• Security Context: Use Windows Credentials of parent device
    • Timeout (Sec): 300
After configuration it should start reporting the status and you can setup notifications, monitoring frequency and channel limits as desired.

  • The User executing the scripts (the Windows account specified in PRTG) must have sufficient rights to the vCenter Server
  • PRTG runs all PowerShell scripts under the 32-bit image; this will cause PowerCLI not to run unless the modules are installed under the x86 Modules folder. The easiest way to fix this is to run: Save-Module -Name VMware.PowerCLI -Path SystemRoot%\SysWOW64\WindowsPowerShell\v1.0\Modules\
  • If you encounter a number of virtual machines in your enviornment “vsan-healthcheck-disposable….” in your environment this is due to the Timeout value (which is statically set to 2 seconds) not being high enough in the VSAN.psm1 module; find any references to VsanQueryVcClusterHealthSummary and replace the Integer 2 with something higher (eg. 30 seconds)
The Code


Installing NSX-T 2.1 Management and Control Plane

As I am sure many out there (including myself) are eagerly awaiting GA release of VMWare PKS. In late December 2017 VMWare released NSX-T 2.1 which will provide the Networking virtualization in PKS. NSX-T is the multi-cloud and multi-hypervisor environment version of NSX for vSphere. NSX-T can coexist with NSX for vSphere as NSX-T has a separate management plane which does not interact with vCenter which enables you to build NSX-T compute clusters under the same vCenter as clusters managed by NSX for vSphere. This post will walk through the initial installation of the Management and Control Planes and hopefully will be the first in a series about designing and configuring NSX-T for container workloads.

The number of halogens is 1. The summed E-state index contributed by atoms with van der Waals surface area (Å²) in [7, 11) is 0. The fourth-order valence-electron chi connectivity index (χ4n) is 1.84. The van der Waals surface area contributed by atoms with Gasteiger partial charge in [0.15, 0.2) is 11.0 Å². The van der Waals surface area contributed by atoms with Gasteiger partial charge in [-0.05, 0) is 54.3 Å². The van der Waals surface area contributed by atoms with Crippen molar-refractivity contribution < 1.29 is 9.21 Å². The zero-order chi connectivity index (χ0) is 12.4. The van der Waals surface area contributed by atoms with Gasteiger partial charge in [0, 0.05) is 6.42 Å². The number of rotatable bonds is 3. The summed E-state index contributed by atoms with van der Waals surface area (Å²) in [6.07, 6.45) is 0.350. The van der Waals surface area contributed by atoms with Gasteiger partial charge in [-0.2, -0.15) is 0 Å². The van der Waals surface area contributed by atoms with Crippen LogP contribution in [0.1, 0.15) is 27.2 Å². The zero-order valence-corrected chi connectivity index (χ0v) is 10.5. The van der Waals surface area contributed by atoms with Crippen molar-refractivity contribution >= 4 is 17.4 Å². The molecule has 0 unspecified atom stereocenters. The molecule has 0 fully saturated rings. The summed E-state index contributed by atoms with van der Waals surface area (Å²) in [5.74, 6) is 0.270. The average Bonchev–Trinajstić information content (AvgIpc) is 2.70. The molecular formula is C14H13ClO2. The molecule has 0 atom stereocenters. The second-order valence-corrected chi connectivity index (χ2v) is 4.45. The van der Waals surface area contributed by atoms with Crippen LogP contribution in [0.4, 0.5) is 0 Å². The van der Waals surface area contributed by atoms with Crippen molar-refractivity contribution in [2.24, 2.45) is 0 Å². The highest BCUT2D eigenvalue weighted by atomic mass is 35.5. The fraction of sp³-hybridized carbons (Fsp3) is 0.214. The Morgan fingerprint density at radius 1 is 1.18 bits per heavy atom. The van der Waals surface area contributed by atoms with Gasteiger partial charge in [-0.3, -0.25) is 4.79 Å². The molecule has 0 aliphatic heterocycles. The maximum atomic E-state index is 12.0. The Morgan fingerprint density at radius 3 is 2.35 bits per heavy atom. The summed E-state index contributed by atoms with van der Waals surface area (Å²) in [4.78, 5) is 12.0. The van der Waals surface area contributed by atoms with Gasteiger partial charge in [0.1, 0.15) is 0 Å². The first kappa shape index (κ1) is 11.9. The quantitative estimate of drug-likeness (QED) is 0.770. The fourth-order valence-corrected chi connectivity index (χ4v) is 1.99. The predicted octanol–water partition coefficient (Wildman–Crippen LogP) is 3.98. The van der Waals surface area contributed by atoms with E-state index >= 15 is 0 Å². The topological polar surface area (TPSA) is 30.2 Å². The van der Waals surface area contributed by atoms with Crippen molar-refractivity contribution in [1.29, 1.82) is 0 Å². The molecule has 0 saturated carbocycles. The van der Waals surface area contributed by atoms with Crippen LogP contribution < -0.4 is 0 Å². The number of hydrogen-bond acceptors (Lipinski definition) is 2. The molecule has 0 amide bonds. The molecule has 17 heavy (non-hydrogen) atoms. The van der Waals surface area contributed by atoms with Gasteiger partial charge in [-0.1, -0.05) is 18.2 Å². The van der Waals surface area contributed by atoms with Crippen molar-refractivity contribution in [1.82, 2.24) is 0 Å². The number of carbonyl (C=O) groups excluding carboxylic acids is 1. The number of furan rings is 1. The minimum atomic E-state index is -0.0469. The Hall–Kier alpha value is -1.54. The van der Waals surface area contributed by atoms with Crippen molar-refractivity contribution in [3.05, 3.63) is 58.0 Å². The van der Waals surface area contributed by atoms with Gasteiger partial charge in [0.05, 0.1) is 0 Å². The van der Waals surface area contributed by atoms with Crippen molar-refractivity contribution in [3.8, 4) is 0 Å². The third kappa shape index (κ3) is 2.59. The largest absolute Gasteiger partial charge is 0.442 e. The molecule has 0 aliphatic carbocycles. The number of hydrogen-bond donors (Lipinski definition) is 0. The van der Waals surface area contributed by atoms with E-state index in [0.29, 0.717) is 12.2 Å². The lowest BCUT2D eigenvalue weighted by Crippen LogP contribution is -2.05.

Before you begin some important points for NSX-T:

  1. Read the VMWare NSX-T 2.1 Installation Guide and plan the deployment
  2. I highly recommend that you check out Hany Michaels Kubernetes in the Enterprise: The Design Guide; this is an absolutely awesome write up on deploying Kubernetes on vRA leveraging NSX-T full of design guidance for NSX-T
  3. IPv6 is not supported
  4. When deploying on the ESXi hypervisor, NSX-T does not support the Host Profiles and Auto Deploy features
  5. If performing an installation on nested ESXi please note that VMXNET 3 vNIC is only supported for VM NSX Edge
  6. If an encryption rule is applied on a hypervisor, the virtual tunnel endpoint (VTEP) interface minimum MTU size must be 1700. MTU size 2000 or later is preferred.
  7. You must enable SSH to access on all hypervisors that will be running NSX-T.
  8. An NSX Manager must have a static IP address. You cannot change the IP address after installation.
  9. NSX Manager VM Configuration:  The OVA contains three deployment options: Small, Medium and Large; Small is for Lab/PoC and Medium and Large for Production. I have not found any official guidance on sizing guidance for “Medium” vs “Large” however the only difference is resources which can be changed as required; start with a Medium deployment and monitor load on the NSX Manager and increase as required.
  10. Control Plane clusters can contain only one or three members; no other configuration is possible (eg. Cannot have 5 node Controller Cluster)